We get a few chapters from Sebastian’s perspective at the end of the novel, and why I can see how it fleshed out the story and added some angst and tension – it’s a pet hate of mine when you suddenly change the P.O.V. after it’s been thoroughly established. It feels a little lazy. I wish we could have uncovered those little factoids from Tanners perspective and kept the narrative consistent. Or maybe I’m being overly OCD?

Autoboyography’ is fairly predictable – it’s a love story, so you can guess the ending from the first page. But I really enjoy a predictable romance every now and then. Great escapism. I was also surprised at the moments of humour interspersed throughout. It certainly added another layer to the narrative and grounded it in reality.

Overall feeling: A totally immersive experience that gave me all the feels.

Autoboyography Book Review Pic 03 by Casey Carlisle

Autoboyography Book Review Pic 04 by Casey Carlisle

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© Casey Carlisle 2018. Unauthorized use and/or duplication of this material without express and written permission from this blog’s author and/or owner is strictly prohibited. Excerpts and links may be used, provided that full and clear credit is given to Casey Carlisle with appropriate and specific direction to the original content.

Book Review – ‘The Love Interest’ by Cale Dietrich

A great satire with heart.

The Love Interest Book Review Pic 01 by Casey Carlisle.jpgGenre: Y/A, Contemporary, GLBT

No. of pages: 377

From Goodreads:

There is a secret organization that cultivates teenage spies. The agents are called Love Interests because getting close to people destined for great power means getting valuable secrets.

Caden is a Nice: the boy next door, sculpted to physical perfection. Dylan is a Bad: the brooding, dark-souled guy who is dangerously handsome. The girl they are competing for is important to the organization, and each boy will pursue her. Will she choose the Nice or the Bad?

Both Caden and Dylan are living in the outside world for the first time. They are well-trained and at the top of their games. They have to be—whoever the girl doesn’t choose will die.

What the boys don’t expect are feelings that are outside of their training. Feelings that could kill them both.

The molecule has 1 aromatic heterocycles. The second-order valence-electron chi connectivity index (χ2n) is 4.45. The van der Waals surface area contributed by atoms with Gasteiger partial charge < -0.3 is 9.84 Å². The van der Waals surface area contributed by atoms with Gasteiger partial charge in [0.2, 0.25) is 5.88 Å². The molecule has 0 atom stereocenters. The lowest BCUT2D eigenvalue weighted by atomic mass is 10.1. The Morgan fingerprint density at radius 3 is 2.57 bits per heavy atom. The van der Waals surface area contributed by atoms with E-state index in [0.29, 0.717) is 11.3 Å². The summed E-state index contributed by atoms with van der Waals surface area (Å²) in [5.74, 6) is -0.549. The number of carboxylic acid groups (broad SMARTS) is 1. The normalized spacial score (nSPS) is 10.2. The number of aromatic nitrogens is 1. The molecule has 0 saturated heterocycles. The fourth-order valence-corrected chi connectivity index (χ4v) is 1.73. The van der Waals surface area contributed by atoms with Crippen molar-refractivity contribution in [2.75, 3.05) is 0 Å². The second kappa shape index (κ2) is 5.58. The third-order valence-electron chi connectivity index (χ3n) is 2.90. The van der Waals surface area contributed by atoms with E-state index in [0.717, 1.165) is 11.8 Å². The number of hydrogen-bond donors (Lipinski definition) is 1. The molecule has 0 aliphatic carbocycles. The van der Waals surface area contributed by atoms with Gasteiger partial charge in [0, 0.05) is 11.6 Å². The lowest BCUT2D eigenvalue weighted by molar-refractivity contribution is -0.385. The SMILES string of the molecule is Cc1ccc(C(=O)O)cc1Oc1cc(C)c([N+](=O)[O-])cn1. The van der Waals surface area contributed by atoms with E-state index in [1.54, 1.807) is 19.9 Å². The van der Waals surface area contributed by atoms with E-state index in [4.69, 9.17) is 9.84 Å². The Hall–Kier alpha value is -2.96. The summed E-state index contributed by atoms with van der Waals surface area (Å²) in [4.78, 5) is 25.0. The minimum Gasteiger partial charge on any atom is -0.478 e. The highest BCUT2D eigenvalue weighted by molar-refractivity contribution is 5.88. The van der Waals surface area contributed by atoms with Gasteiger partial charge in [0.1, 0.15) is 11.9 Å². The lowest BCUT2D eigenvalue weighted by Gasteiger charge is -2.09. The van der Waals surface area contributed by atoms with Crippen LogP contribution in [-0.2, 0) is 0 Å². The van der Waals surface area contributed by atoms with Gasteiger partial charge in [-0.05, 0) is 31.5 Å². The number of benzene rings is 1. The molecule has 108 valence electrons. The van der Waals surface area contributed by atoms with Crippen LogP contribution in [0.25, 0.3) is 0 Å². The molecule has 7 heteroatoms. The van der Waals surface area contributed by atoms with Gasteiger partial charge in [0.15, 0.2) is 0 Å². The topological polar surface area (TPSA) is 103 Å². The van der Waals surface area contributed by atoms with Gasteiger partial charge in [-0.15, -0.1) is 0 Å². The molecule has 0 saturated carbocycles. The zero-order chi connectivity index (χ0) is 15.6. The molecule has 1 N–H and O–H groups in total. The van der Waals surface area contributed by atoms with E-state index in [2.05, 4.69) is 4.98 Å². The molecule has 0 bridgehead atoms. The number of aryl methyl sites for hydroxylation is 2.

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This book far exceeded my expectations. I’ve see blazing reviews and some flaming ones, and after reading the blurb, I was definitely interested, but didn’t have lofty predictions. Some parts of the book are cheesy, some ironic, but I didn’t expect the subtext of hopeless desperation through most of the novel. I was in tears more than once because of the helplessness that the characters faced, but still managed to have hope. It was heartbreaking.

The Love Interest’ does a great job of presenting stereotypes and tropes and throwing them into the harsh light of day to show that they really don’t exist. The characters have layers and motivations and aren’t simply the label that has been given to them.

The Love Interest Book Review Pic 03 by Casey Carlisle.jpgCaden is a fun protagonist. He is determined, a little stubborn, but compassionate. It was a great mix, and I was relieved that even with the fact that he is the protagonist – he also is not. That he is not ‘the chosen one’ or ‘the solo hero of the world.’ It takes a team – and you get a strong sense of that.

Dylan (‘Dyl’) kept surprising me… and for all the right reasons. I think he is my favourite character from this story. We never truly know his motivations because the novel is told only from Caden’s perspective, and this narrative adds delicious tension – as it does between all the cast – for each are pretending, hiding secrets, tenuous with trust. As hard as it was to peg Dylan, he also felt the most genuine.

Our female love interest, and target of the boy spies, Juliet fell a bit flat for me. She has skills and towards the second half of the book really shines; but during the first half felt more like a prop to tell Caden and Dyl’s story.

I think the only thing holding me back from giving this a perfect score is that I would have loved to see more complexity in the female characters, and maybe a bit more angst develop between the Caden and Dyl. But that’s me being picky, because I thoroughly enjoyed ‘The Love Interest.’

There are a number of plot twists and events that I did not see coming. I was literally questioning “What?” out loud and re-reading the paragraph. It’s been a while since a book had done that to me, so I have to applaud Cale Dietrich in causing me alarm. Brilliant!

I think the reason behind such polarising reviews is because on the subtext of irony – on the surface it’s a love triangle, Dyl and Caden are gorgeous teens, parentless, and forced into becoming spies for a corporation – it’s very YA. But underlying that plot, the narrative flies in the face of all those tropes. Right up to the last page. It is amusing, touching and poignant.

Dietrich’s writing style is effortless, I read the book in one sitting, fully engaged the entire was through. I did have a slight pet peeve of the boys calling each other ‘man’ in their dialogue with frequency – like when girls get called ‘babe’ or ‘baby,’ it’s just something I find irritating. But that’s my personal problem and didn’t disrupt my enjoyment of ‘The Love Interest.’